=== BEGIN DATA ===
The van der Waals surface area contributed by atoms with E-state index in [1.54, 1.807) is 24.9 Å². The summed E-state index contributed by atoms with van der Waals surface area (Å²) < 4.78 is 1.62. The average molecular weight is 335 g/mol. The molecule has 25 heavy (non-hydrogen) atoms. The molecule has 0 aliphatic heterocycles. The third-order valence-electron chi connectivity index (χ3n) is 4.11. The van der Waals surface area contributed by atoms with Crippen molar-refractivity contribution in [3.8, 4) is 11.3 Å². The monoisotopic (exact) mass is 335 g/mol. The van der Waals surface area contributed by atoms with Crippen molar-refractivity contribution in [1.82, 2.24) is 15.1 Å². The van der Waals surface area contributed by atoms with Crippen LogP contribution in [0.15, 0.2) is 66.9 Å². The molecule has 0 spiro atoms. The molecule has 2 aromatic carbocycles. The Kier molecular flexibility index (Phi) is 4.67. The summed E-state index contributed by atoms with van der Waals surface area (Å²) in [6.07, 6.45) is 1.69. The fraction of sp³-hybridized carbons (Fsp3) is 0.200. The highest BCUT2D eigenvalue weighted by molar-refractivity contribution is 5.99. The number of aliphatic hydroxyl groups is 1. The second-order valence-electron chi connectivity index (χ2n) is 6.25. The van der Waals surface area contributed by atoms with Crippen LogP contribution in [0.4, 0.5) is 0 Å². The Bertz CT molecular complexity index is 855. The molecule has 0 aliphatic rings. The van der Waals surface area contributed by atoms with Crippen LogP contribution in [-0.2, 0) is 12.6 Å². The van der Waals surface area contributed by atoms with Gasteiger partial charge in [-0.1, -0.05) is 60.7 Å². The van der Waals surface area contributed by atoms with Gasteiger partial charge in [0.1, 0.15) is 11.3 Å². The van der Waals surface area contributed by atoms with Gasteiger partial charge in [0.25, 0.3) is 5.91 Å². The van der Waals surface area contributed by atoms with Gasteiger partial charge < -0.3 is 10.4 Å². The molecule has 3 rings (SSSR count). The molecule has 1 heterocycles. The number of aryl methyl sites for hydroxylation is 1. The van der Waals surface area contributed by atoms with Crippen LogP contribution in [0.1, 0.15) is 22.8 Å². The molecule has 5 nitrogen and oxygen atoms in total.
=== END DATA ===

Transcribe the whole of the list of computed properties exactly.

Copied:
The van der Waals surface area contributed by atoms with E-state index in [1.54, 1.807) is 24.9 Å². The summed E-state index contributed by atoms with van der Waals surface area (Å²) < 4.78 is 1.62. The average molecular weight is 335 g/mol. The molecule has 25 heavy (non-hydrogen) atoms. The molecule has 0 aliphatic heterocycles. The third-order valence-electron chi connectivity index (χ3n) is 4.11. The van der Waals surface area contributed by atoms with Crippen molar-refractivity contribution in [3.8, 4) is 11.3 Å². The monoisotopic (exact) mass is 335 g/mol. The van der Waals surface area contributed by atoms with Crippen molar-refractivity contribution in [1.82, 2.24) is 15.1 Å². The van der Waals surface area contributed by atoms with Crippen LogP contribution in [0.15, 0.2) is 66.9 Å². The molecule has 0 spiro atoms. The molecule has 2 aromatic carbocycles. The Kier molecular flexibility index (Phi) is 4.67. The summed E-state index contributed by atoms with van der Waals surface area (Å²) in [6.07, 6.45) is 1.69. The fraction of sp³-hybridized carbons (Fsp3) is 0.200. The highest BCUT2D eigenvalue weighted by molar-refractivity contribution is 5.99. The number of aliphatic hydroxyl groups is 1. The second-order valence-electron chi connectivity index (χ2n) is 6.25. The van der Waals surface area contributed by atoms with Crippen LogP contribution in [0.4, 0.5) is 0 Å². The Bertz CT molecular complexity index is 855. The molecule has 0 aliphatic rings. The van der Waals surface area contributed by atoms with Crippen LogP contribution in [-0.2, 0) is 12.6 Å². The van der Waals surface area contributed by atoms with Gasteiger partial charge in [-0.1, -0.05) is 60.7 Å². The van der Waals surface area contributed by atoms with Gasteiger partial charge in [0.1, 0.15) is 11.3 Å². The van der Waals surface area contributed by atoms with Gasteiger partial charge in [0.25, 0.3) is 5.91 Å². The van der Waals surface area contributed by atoms with Gasteiger partial charge < -0.3 is 10.4 Å². The molecule has 3 rings (SSSR count). The molecule has 1 heterocycles. The number of aryl methyl sites for hydroxylation is 1. The van der Waals surface area contributed by atoms with Crippen LogP contribution in [0.1, 0.15) is 22.8 Å². The molecule has 5 nitrogen and oxygen atoms in total.